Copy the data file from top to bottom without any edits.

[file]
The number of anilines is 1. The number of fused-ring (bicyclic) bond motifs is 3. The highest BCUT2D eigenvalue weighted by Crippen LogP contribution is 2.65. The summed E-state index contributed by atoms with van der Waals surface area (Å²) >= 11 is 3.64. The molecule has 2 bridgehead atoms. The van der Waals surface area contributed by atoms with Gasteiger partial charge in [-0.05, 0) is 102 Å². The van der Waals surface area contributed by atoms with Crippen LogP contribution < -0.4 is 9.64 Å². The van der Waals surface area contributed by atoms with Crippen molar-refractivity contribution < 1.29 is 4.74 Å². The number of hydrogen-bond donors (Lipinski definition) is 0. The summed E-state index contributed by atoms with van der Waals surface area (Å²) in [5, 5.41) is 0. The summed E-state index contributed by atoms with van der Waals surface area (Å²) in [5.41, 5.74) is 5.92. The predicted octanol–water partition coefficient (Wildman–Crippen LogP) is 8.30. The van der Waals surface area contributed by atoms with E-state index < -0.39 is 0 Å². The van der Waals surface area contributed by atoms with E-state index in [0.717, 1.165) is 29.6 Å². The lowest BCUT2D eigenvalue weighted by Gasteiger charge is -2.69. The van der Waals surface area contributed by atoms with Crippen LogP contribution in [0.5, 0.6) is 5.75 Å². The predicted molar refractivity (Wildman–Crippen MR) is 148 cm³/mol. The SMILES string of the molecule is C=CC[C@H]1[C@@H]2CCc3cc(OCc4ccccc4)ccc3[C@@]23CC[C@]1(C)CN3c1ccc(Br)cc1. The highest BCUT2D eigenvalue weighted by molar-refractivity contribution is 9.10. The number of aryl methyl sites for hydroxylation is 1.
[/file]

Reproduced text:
The number of anilines is 1. The number of fused-ring (bicyclic) bond motifs is 3. The highest BCUT2D eigenvalue weighted by Crippen LogP contribution is 2.65. The summed E-state index contributed by atoms with van der Waals surface area (Å²) >= 11 is 3.64. The molecule has 2 bridgehead atoms. The van der Waals surface area contributed by atoms with Gasteiger partial charge in [-0.05, 0) is 102 Å². The van der Waals surface area contributed by atoms with Crippen LogP contribution < -0.4 is 9.64 Å². The van der Waals surface area contributed by atoms with Crippen molar-refractivity contribution < 1.29 is 4.74 Å². The number of hydrogen-bond donors (Lipinski definition) is 0. The summed E-state index contributed by atoms with van der Waals surface area (Å²) in [5, 5.41) is 0. The summed E-state index contributed by atoms with van der Waals surface area (Å²) in [5.41, 5.74) is 5.92. The predicted octanol–water partition coefficient (Wildman–Crippen LogP) is 8.30. The van der Waals surface area contributed by atoms with E-state index < -0.39 is 0 Å². The van der Waals surface area contributed by atoms with E-state index in [0.717, 1.165) is 29.6 Å². The lowest BCUT2D eigenvalue weighted by Gasteiger charge is -2.69. The van der Waals surface area contributed by atoms with Crippen LogP contribution in [0.5, 0.6) is 5.75 Å². The predicted molar refractivity (Wildman–Crippen MR) is 148 cm³/mol. The SMILES string of the molecule is C=CC[C@H]1[C@@H]2CCc3cc(OCc4ccccc4)ccc3[C@@]23CC[C@]1(C)CN3c1ccc(Br)cc1. The highest BCUT2D eigenvalue weighted by molar-refractivity contribution is 9.10. The number of aryl methyl sites for hydroxylation is 1.